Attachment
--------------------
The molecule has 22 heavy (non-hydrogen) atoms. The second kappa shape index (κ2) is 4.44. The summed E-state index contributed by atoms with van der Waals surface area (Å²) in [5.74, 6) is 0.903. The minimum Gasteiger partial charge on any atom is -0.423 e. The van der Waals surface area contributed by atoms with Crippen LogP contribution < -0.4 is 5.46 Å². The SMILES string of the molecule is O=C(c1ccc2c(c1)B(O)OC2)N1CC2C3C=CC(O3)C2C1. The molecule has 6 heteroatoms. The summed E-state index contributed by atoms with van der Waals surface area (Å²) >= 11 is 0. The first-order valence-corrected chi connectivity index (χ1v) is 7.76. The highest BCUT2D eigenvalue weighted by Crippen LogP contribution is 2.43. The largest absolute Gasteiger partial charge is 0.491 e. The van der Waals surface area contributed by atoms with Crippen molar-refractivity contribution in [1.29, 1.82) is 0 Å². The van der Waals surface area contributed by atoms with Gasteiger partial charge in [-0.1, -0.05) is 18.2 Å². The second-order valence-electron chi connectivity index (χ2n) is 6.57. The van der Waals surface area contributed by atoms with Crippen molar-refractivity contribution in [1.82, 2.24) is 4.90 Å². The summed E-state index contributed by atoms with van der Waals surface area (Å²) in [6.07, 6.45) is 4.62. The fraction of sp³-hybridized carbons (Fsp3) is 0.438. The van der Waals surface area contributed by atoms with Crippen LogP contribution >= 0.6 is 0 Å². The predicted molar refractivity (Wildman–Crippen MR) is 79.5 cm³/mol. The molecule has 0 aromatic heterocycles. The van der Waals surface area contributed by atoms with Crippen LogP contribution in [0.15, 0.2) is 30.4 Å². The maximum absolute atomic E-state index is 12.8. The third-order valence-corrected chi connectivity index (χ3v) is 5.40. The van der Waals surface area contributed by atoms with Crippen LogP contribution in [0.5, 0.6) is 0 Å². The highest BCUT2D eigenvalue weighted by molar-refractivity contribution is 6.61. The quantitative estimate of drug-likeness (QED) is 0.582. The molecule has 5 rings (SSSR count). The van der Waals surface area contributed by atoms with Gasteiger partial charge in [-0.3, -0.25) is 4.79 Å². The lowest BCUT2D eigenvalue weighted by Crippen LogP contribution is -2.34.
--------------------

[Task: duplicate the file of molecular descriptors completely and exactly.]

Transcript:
The molecule has 22 heavy (non-hydrogen) atoms. The second kappa shape index (κ2) is 4.44. The summed E-state index contributed by atoms with van der Waals surface area (Å²) in [5.74, 6) is 0.903. The minimum Gasteiger partial charge on any atom is -0.423 e. The van der Waals surface area contributed by atoms with Crippen LogP contribution < -0.4 is 5.46 Å². The SMILES string of the molecule is O=C(c1ccc2c(c1)B(O)OC2)N1CC2C3C=CC(O3)C2C1. The molecule has 6 heteroatoms. The summed E-state index contributed by atoms with van der Waals surface area (Å²) >= 11 is 0. The first-order valence-corrected chi connectivity index (χ1v) is 7.76. The highest BCUT2D eigenvalue weighted by Crippen LogP contribution is 2.43. The largest absolute Gasteiger partial charge is 0.491 e. The van der Waals surface area contributed by atoms with Crippen molar-refractivity contribution in [1.29, 1.82) is 0 Å². The van der Waals surface area contributed by atoms with Gasteiger partial charge in [-0.1, -0.05) is 18.2 Å². The second-order valence-electron chi connectivity index (χ2n) is 6.57. The van der Waals surface area contributed by atoms with Crippen molar-refractivity contribution in [1.82, 2.24) is 4.90 Å². The summed E-state index contributed by atoms with van der Waals surface area (Å²) in [6.07, 6.45) is 4.62. The fraction of sp³-hybridized carbons (Fsp3) is 0.438. The van der Waals surface area contributed by atoms with Crippen LogP contribution >= 0.6 is 0 Å². The predicted molar refractivity (Wildman–Crippen MR) is 79.5 cm³/mol. The molecule has 0 aromatic heterocycles. The van der Waals surface area contributed by atoms with Crippen LogP contribution in [0.15, 0.2) is 30.4 Å². The maximum absolute atomic E-state index is 12.8. The third-order valence-corrected chi connectivity index (χ3v) is 5.40. The van der Waals surface area contributed by atoms with Crippen LogP contribution in [0.5, 0.6) is 0 Å². The highest BCUT2D eigenvalue weighted by molar-refractivity contribution is 6.61. The quantitative estimate of drug-likeness (QED) is 0.582. The molecule has 5 rings (SSSR count). The van der Waals surface area contributed by atoms with Gasteiger partial charge in [-0.3, -0.25) is 4.79 Å². The lowest BCUT2D eigenvalue weighted by Crippen LogP contribution is -2.34.